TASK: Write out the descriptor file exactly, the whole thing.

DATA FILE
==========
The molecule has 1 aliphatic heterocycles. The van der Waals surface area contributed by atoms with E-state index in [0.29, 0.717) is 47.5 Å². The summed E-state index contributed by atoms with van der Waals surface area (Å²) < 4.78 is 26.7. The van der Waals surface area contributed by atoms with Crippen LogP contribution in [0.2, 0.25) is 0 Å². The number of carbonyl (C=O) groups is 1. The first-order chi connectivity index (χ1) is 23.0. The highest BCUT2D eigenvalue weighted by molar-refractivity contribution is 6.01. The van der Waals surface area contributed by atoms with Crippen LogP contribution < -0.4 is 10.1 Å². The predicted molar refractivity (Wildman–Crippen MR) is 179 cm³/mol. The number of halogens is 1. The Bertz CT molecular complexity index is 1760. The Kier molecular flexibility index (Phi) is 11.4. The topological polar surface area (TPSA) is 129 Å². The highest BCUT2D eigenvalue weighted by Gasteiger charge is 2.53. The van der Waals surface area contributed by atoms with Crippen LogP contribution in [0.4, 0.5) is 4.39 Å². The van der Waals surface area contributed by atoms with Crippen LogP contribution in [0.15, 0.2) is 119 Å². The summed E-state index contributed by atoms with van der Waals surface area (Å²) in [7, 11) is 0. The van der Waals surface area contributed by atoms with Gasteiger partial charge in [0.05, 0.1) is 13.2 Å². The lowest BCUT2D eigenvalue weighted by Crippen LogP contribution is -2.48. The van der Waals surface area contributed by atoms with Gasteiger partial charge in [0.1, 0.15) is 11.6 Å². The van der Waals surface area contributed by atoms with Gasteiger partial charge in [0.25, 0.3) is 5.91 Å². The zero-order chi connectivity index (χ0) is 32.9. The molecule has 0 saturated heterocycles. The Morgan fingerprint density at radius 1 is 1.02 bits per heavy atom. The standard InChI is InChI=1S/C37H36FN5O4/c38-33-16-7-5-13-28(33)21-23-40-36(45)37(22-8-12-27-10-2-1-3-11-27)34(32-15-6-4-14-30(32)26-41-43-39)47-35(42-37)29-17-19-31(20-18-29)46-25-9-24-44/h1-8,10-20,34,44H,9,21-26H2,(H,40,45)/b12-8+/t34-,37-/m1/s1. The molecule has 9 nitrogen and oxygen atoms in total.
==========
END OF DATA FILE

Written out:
The molecule has 1 aliphatic heterocycles. The van der Waals surface area contributed by atoms with E-state index in [0.29, 0.717) is 47.5 Å². The summed E-state index contributed by atoms with van der Waals surface area (Å²) < 4.78 is 26.7. The van der Waals surface area contributed by atoms with Crippen LogP contribution in [0.2, 0.25) is 0 Å². The number of carbonyl (C=O) groups is 1. The first-order chi connectivity index (χ1) is 23.0. The highest BCUT2D eigenvalue weighted by molar-refractivity contribution is 6.01. The van der Waals surface area contributed by atoms with Crippen LogP contribution < -0.4 is 10.1 Å². The predicted molar refractivity (Wildman–Crippen MR) is 179 cm³/mol. The number of halogens is 1. The Bertz CT molecular complexity index is 1760. The Kier molecular flexibility index (Phi) is 11.4. The topological polar surface area (TPSA) is 129 Å². The highest BCUT2D eigenvalue weighted by Gasteiger charge is 2.53. The van der Waals surface area contributed by atoms with Crippen LogP contribution in [0.4, 0.5) is 4.39 Å². The van der Waals surface area contributed by atoms with Crippen LogP contribution in [0.15, 0.2) is 119 Å². The summed E-state index contributed by atoms with van der Waals surface area (Å²) in [7, 11) is 0. The van der Waals surface area contributed by atoms with Gasteiger partial charge in [0.05, 0.1) is 13.2 Å². The lowest BCUT2D eigenvalue weighted by Crippen LogP contribution is -2.48. The van der Waals surface area contributed by atoms with Gasteiger partial charge in [0.1, 0.15) is 11.6 Å². The van der Waals surface area contributed by atoms with Gasteiger partial charge in [0.25, 0.3) is 5.91 Å². The zero-order chi connectivity index (χ0) is 32.9. The molecule has 0 saturated heterocycles. The Morgan fingerprint density at radius 1 is 1.02 bits per heavy atom. The standard InChI is InChI=1S/C37H36FN5O4/c38-33-16-7-5-13-28(33)21-23-40-36(45)37(22-8-12-27-10-2-1-3-11-27)34(32-15-6-4-14-30(32)26-41-43-39)47-35(42-37)29-17-19-31(20-18-29)46-25-9-24-44/h1-8,10-20,34,44H,9,21-26H2,(H,40,45)/b12-8+/t34-,37-/m1/s1. The molecule has 9 nitrogen and oxygen atoms in total.